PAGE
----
Should You Talk To The Police?
Are The Police On Your Side?
Law Professor James Duane from Regent University and former Defense Attorney believes that you should not to talk to the police at all or less is better. Duane claims that the bare legal minimum is all you should give, your identity and what you are doing. Outside of that, your phrase should be “I want a lawyer.”
The common thought is what is the harm if you haven’t committed a crime? The Police could be looking for someone and ask you questions that pertain to that incident. This does not sound like a big deal but later if you are called on again and your story changes because you forgot or miss a couple details this could be seen as lying to the police. The officer could also misremember or trick you as they are not required to tell the truth.
If that’s not alarming in many cases Prosecutors have used the defendants/suspects use of pleading the fifth against them. Meaning that even when you tell the officer you plead the fifth (right to not be a witness against yourself) and that can potentially be used to make you look guilty.
Watch His Lecture Here
As Reported By Harry Cheadle, Vice.com
The game has changed now that your choice to use the Fifth Amendment privilege can be used against you at trial depending exactly how and where you do it. As I explain in the book, now the problem is, if you’re kind of clumsy about the way you assert the Fifth Amendment, you’re running a lot of different risks.
What are some reforms to the interrogation process that could reduce the number of innocent people who wind up in prison?
I don’t think there’s any objective observer who would deny we really ought to be recording, with high-quality audio equipment, every step of every phase of all interaction between the police and the accused. In this day and age, where video and audio surveillance is practically ubiquitous wherever you go, it ought to be a national scandal that police officers and government agents are not generally required to record the entire interview.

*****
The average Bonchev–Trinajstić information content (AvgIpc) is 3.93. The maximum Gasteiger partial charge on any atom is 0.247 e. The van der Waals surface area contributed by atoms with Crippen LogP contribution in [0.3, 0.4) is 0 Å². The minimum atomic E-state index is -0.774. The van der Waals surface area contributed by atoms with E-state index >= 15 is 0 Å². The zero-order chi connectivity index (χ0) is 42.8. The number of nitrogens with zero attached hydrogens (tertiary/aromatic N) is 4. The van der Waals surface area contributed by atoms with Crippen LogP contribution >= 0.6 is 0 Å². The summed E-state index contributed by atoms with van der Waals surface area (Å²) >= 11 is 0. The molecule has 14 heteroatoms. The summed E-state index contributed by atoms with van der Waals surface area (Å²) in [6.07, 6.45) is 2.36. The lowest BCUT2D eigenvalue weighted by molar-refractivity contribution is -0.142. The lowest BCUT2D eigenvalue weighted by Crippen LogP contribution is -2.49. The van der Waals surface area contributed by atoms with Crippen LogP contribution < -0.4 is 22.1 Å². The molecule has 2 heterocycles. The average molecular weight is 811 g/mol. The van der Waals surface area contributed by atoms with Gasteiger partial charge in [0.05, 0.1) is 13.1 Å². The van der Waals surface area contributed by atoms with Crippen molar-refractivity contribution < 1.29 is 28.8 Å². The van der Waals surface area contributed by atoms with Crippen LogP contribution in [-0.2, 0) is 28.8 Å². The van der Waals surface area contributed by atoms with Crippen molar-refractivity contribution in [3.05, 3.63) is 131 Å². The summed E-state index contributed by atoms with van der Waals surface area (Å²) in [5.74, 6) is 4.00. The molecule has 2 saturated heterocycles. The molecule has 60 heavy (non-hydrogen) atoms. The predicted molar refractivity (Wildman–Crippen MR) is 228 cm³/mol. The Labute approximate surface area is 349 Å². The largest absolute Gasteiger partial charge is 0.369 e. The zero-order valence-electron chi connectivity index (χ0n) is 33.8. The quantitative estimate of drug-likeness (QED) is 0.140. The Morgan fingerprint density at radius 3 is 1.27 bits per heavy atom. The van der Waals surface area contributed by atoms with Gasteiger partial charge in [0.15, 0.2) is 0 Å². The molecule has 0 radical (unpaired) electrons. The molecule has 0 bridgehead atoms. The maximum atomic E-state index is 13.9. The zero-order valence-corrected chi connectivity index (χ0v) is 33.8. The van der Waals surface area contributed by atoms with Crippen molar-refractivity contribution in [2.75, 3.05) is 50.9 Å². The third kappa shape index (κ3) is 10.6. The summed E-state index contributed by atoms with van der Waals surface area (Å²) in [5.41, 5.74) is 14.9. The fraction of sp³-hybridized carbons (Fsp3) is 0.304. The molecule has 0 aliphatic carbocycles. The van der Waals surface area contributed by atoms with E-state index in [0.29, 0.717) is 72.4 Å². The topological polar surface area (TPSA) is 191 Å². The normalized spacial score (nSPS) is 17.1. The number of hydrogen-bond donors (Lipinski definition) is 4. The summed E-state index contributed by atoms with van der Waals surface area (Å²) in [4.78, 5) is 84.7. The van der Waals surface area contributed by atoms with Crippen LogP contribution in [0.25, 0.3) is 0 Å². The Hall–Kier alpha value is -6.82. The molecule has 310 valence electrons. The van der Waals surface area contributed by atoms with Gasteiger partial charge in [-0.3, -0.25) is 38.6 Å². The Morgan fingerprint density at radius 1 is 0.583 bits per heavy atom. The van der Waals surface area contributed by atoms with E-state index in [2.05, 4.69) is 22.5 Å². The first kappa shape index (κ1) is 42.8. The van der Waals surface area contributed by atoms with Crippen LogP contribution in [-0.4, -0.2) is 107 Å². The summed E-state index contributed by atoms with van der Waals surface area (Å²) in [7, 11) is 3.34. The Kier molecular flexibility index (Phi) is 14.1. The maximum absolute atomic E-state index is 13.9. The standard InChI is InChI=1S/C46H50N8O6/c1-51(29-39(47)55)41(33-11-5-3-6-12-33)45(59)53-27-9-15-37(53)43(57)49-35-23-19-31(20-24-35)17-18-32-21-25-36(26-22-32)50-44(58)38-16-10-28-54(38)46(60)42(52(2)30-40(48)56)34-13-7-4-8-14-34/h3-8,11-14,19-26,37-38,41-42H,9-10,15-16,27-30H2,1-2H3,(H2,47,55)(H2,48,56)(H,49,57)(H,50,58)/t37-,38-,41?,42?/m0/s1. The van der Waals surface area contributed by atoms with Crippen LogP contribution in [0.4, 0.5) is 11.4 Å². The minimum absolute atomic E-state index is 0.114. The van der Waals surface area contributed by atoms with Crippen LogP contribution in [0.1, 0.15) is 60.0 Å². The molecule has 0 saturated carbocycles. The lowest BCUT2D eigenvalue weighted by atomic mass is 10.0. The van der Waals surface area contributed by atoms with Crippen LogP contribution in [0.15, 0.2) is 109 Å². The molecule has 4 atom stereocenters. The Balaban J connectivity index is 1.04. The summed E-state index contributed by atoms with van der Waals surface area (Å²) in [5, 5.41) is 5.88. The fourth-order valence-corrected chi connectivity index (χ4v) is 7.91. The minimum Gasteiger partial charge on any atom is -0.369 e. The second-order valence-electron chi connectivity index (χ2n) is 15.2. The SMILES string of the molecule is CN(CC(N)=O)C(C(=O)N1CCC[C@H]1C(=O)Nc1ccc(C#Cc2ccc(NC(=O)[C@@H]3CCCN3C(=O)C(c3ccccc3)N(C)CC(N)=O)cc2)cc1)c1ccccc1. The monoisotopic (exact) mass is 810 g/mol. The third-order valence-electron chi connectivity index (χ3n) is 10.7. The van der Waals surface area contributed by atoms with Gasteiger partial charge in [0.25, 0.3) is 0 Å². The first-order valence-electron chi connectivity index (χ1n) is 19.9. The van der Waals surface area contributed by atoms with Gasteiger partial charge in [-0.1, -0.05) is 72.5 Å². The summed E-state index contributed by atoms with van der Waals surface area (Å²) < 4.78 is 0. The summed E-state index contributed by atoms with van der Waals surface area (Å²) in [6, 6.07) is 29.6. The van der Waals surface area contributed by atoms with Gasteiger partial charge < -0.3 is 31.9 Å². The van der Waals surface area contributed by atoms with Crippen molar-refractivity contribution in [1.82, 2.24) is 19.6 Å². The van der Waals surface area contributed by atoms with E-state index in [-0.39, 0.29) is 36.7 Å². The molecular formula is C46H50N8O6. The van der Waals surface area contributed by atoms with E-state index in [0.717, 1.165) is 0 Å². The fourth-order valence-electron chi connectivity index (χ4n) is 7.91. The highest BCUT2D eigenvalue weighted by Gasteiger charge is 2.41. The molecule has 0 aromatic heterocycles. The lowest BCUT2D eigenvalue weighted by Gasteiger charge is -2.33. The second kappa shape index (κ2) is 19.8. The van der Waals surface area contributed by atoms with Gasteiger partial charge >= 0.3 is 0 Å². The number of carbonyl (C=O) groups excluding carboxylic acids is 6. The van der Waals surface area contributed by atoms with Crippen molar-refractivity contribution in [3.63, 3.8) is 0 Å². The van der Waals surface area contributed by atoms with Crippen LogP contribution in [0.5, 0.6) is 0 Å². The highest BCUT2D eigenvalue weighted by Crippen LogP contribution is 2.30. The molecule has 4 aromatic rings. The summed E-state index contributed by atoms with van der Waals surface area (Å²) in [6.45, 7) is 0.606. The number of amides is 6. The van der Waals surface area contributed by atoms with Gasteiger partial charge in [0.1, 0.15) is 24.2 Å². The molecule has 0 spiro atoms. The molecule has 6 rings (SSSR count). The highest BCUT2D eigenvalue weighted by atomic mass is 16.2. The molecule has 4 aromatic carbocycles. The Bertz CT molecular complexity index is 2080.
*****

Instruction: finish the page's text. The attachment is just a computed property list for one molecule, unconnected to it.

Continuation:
“The reality is that over time police officers inevitably come to see themselves as part of the prosecutor’s team.”
Another thing is that I think police officers should be precluded from sharing information that they acquire in their investigations with witnesses. The Supreme Court has handed down this huge body of case law saying if police obtained evidence in violation of the Fourth, Fifth, or Sixth Amendments, it’s inadmissible in a trial. It’s a naïve solution because right now our law poses no restriction of any kind on the ability of the police to take information that they’ve acquired illegally and told their witnesses about it. You’ve got a victim who says she saw the defendant’s picture—”Oh, I think that’s the guy, but I’m not sure.” You tell her one month later that he confessed that he says he did it, but the judge says we can’t use it because of a technicality. As soon as this woman hears that the guy confessed, trust me, she’s gonna show up at trial, and she’s going to say to the judge or the jury, “There’s no doubt about it in my mind, I’m absolutely certain.”
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